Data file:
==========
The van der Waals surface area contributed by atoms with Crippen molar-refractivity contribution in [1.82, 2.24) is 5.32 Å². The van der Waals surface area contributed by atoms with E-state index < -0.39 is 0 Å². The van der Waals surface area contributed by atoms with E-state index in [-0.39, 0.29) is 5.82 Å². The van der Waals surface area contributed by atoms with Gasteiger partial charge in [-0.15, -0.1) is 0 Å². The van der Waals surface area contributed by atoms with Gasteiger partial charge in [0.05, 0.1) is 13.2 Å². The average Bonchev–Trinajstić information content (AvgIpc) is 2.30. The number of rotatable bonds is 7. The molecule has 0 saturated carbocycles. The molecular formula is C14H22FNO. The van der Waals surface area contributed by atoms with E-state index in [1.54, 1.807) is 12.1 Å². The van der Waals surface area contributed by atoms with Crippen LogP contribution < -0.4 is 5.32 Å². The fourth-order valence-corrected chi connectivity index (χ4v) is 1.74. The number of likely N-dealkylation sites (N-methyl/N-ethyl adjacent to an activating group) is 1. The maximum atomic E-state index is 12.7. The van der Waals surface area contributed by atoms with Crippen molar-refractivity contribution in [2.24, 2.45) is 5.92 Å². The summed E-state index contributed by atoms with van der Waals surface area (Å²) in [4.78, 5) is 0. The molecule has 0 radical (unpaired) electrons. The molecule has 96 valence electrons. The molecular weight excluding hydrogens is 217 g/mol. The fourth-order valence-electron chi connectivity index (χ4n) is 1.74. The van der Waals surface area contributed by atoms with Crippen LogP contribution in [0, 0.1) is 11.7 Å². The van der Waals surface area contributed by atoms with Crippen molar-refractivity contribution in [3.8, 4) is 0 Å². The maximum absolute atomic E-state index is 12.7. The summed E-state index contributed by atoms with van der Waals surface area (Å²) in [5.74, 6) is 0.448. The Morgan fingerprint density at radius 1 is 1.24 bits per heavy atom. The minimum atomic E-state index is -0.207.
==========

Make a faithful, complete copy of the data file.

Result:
The van der Waals surface area contributed by atoms with Crippen molar-refractivity contribution in [1.82, 2.24) is 5.32 Å². The van der Waals surface area contributed by atoms with E-state index < -0.39 is 0 Å². The van der Waals surface area contributed by atoms with E-state index in [-0.39, 0.29) is 5.82 Å². The van der Waals surface area contributed by atoms with Gasteiger partial charge in [-0.15, -0.1) is 0 Å². The van der Waals surface area contributed by atoms with Gasteiger partial charge in [0.05, 0.1) is 13.2 Å². The average Bonchev–Trinajstić information content (AvgIpc) is 2.30. The number of rotatable bonds is 7. The molecule has 0 saturated carbocycles. The molecular formula is C14H22FNO. The van der Waals surface area contributed by atoms with E-state index in [1.54, 1.807) is 12.1 Å². The van der Waals surface area contributed by atoms with Crippen LogP contribution < -0.4 is 5.32 Å². The fourth-order valence-corrected chi connectivity index (χ4v) is 1.74. The number of likely N-dealkylation sites (N-methyl/N-ethyl adjacent to an activating group) is 1. The maximum atomic E-state index is 12.7. The van der Waals surface area contributed by atoms with Crippen molar-refractivity contribution in [2.24, 2.45) is 5.92 Å². The summed E-state index contributed by atoms with van der Waals surface area (Å²) in [4.78, 5) is 0. The molecule has 0 radical (unpaired) electrons. The molecule has 96 valence electrons. The molecular weight excluding hydrogens is 217 g/mol. The fourth-order valence-electron chi connectivity index (χ4n) is 1.74. The van der Waals surface area contributed by atoms with Crippen LogP contribution in [0, 0.1) is 11.7 Å². The van der Waals surface area contributed by atoms with Crippen molar-refractivity contribution in [3.8, 4) is 0 Å². The maximum absolute atomic E-state index is 12.7. The summed E-state index contributed by atoms with van der Waals surface area (Å²) in [5.74, 6) is 0.448. The Morgan fingerprint density at radius 1 is 1.24 bits per heavy atom. The minimum atomic E-state index is -0.207.